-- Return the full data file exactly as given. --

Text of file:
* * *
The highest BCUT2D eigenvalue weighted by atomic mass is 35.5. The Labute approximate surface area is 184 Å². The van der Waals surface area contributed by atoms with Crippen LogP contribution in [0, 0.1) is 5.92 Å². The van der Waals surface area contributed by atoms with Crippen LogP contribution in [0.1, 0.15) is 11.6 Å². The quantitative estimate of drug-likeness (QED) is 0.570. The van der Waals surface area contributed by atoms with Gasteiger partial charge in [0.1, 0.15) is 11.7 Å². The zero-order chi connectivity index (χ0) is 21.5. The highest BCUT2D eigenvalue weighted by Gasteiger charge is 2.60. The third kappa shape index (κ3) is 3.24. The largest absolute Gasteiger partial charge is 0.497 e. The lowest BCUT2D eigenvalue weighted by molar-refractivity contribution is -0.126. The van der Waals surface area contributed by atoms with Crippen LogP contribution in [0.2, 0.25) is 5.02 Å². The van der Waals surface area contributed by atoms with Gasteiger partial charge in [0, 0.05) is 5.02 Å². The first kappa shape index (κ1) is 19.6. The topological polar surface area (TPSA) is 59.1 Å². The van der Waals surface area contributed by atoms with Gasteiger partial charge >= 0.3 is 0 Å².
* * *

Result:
The highest BCUT2D eigenvalue weighted by atomic mass is 35.5. The Labute approximate surface area is 184 Å². The van der Waals surface area contributed by atoms with Crippen LogP contribution in [0, 0.1) is 5.92 Å². The van der Waals surface area contributed by atoms with Crippen LogP contribution in [0.1, 0.15) is 11.6 Å². The quantitative estimate of drug-likeness (QED) is 0.570. The van der Waals surface area contributed by atoms with Gasteiger partial charge in [0.1, 0.15) is 11.7 Å². The zero-order chi connectivity index (χ0) is 21.5. The highest BCUT2D eigenvalue weighted by Gasteiger charge is 2.60. The third kappa shape index (κ3) is 3.24. The largest absolute Gasteiger partial charge is 0.497 e. The lowest BCUT2D eigenvalue weighted by molar-refractivity contribution is -0.126. The van der Waals surface area contributed by atoms with Crippen LogP contribution in [0.2, 0.25) is 5.02 Å². The van der Waals surface area contributed by atoms with Gasteiger partial charge in [0, 0.05) is 5.02 Å². The first kappa shape index (κ1) is 19.6. The topological polar surface area (TPSA) is 59.1 Å². The van der Waals surface area contributed by atoms with Gasteiger partial charge >= 0.3 is 0 Å².